- Aceruloplasminemia, differential diagnosis
- Alstrom syndrome
- Carbohydrate metabolism disorders; differential diagnosis
- Cystic fibrosis - full sequence
- Cystic fibrosis, most frequent mutations
- Cystische Fibrose, Differentialdiagnose
- Diabetes mellitus, genetic
- Diabetes mellitus, MODY
- Diabetes mellitus, monogenic including additional symptoms; differential diagnosis
- Diabetes mellitus, neonatal with congenital hypothyreosis
- Diabetes mellitus, neonatal; differential diagnosis
- Diabetes mellitus, transient neonatal; differential diagnosis
- Diabetes mellitus, type 2, susceptibility
- Lipoprotein lipase deficiency, differential diagnosis
- Myocardial infarction/coronary artery disease, monogenic; differential diagnosis
- Wolfram syndrome 1 + 2; differential diagnosis
Notes on the clinical area
Here you will find the disease-related gene panels available for the clinical area specified above.
If you cannot find the disease you are looking for, please use a known synonym in the search (also in English).
Diabetes and genetics
Genetic diagnostics are used to clarify the hereditary causes of diabetic diseases. The aim here is to identify deviations from the reference genome ("wild type") and then, if necessary, to distinguish between neutral variants and pathogenic mutations that are important for the physiological development and undisturbed function of all normal cells and their possible degeneration. The inheritance patterns of diabetic diseases are the basis of genetic counselling for patients, persons at risk and affected families. Over the last 30 years dozens of genes that cause or contribute to the development of diabetic diseases have been characterized. Current results of diabetological research have a direct impact on the diagnostic procedure in the laboratory and in genetic counselling. For example, mutations in independent genes on different chromosomes can cause clinically indistinguishable forms of diabetes such as MODY (Maturity-Onset Diabetes of the Young [“locus heterogeneity”]). On the other hand, different mutations in one and the same gene lead to clinically apparently separate disease entities (PDX1 gene mutations cause MODY type IV and pancreatic agenesia [“allelic heterogeny”]).
Formal genetics and etiology
Formal genetically and etiologically the following groups of genetic diseases can be distinguished:
- monogenic diseases (autosomal or X-chromosomal inheritance)
- digenic diseases, which only manifest when mutations are simultaneously present in heterozygous state in two different genes. The two normal gene products together form functional heterodimers. Digenic inheritance concerns 3% of hereditary diseases in addition to the classic autosomal and X-linked diseases.
- mitochondrial diseases (maternal or autosomal inheritance)
- multifactorial diseases (interaction of several to many genes plus environmental factors)
Diabetic signs often develop sporadically - is there a genetic (co-)cause? Hereditary diabetic diseases are demonstrably based on genetic changes and lead to various changes in the proteins that are linked to diabetic metabolic states. DNA diagnostics therefore often involves a step-by-step procedure in which the most frequent mutations are first tested, before the very rare genetic causes are identified in parallel approaches using more extensive and cost-intensive panel procedures. Mutations found or all variants with unclear significance (VUS) are verified by DNA sequence analysis using the Sanger technique. Special forms of diabetic disease are treated within other specific medical disciplines, e.g. endocrinological diagnostics. The following are therefore only a few of the other more common disease groups.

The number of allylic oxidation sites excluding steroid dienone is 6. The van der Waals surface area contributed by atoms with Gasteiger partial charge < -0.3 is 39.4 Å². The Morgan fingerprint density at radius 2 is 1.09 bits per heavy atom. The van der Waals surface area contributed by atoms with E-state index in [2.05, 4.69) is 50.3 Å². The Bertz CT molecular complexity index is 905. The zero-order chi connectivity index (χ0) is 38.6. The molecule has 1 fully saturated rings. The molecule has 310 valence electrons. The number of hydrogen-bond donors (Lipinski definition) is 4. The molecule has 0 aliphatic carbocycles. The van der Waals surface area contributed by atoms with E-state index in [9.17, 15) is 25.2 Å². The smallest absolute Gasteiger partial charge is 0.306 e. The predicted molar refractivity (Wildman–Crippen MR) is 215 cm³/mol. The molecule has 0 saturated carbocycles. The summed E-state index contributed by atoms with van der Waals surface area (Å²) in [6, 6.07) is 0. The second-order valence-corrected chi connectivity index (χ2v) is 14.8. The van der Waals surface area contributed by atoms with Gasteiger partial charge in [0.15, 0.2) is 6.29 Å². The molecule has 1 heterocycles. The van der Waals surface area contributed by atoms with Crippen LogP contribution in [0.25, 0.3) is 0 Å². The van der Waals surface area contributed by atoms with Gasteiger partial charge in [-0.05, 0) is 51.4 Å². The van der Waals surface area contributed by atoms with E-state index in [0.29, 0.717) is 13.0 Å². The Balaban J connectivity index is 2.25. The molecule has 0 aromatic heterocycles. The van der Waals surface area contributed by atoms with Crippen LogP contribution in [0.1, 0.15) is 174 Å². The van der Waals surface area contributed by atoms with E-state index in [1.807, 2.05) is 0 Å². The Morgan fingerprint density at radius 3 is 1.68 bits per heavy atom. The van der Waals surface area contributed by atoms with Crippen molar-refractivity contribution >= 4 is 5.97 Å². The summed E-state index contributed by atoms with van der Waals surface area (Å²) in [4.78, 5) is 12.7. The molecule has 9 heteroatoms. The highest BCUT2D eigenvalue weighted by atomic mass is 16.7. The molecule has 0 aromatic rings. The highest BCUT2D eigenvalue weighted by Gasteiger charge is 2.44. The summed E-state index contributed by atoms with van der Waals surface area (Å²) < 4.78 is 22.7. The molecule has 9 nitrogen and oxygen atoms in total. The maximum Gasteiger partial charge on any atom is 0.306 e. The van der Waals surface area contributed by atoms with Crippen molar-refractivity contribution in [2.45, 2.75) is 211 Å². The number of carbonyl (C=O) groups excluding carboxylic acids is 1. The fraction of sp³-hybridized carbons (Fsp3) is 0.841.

Type 1 diabetes is usually immunologically mediated or idiopathic, i.e. mostly without scientifically objectifiable causes. Genetically, the HLA association with the alleles DQB103:02 and DQB102:01 as predisposing factors in large cohorts has been statistically proven for decades. The allele DQB106:02 has a protective effect, whereas the predisposing alleles in single doses increase the relative risk 5-fold, the combination of DQB102:01/ DQB1*03:02, however, >25-fold. Similarly frequent as type 2 diabetes, adolescents may suffer from the non-immunologically caused but genetically determined MODY (see below). Other forms of diabetes mellitus in childhood include the also genetically fixed neonatal diabetes and diabetes in cystic fibrosis as well as other rare syndromes (see below). Pregnant women with diabetes may have pathophysiological conditions as complex as other forms of diabetes, a combination of genetic, epigenetic and environmental influences.
Diabetes mellitus in childhood and adolescence
While for transient neonatal diabetes only four genes with their mutations are currently proven to be really relevant, for veritable neonatal diabetes more than two dozen of genes are pending for comprehensive investigation in the panel. A good dozen of these genes stands the focus of molecular genetic diagnostics. Complex syndromes such as Alström, Prader-Willi syndrome, Wolfram syndrome type 1 + 2, but also chromosomal defects (trisomy 21, Klinefelter and Turner syndrome) as well as Friedreich's ataxia and myotonic dystrophy can often be associated with diabetic signs. Neonatal hyperglycaemia may also be associated with congenital hypothyroidism. For further differential diagnostic questions, e.g. MODY (see below), gene panels could also be used in combination.
Up to 14 genetically differentiable forms of diabetes are currently grouped under MODY, sharing autosomal dominant inheritance and pathophysiologically primary insulin secretion defects of the pancreatic B cells. Not all genes of these subforms have been shown to be useful components of panels for several reasons. If the clinical diagnosis remains less specific, several gene panels are also available for differential diagnosis depending on the disease group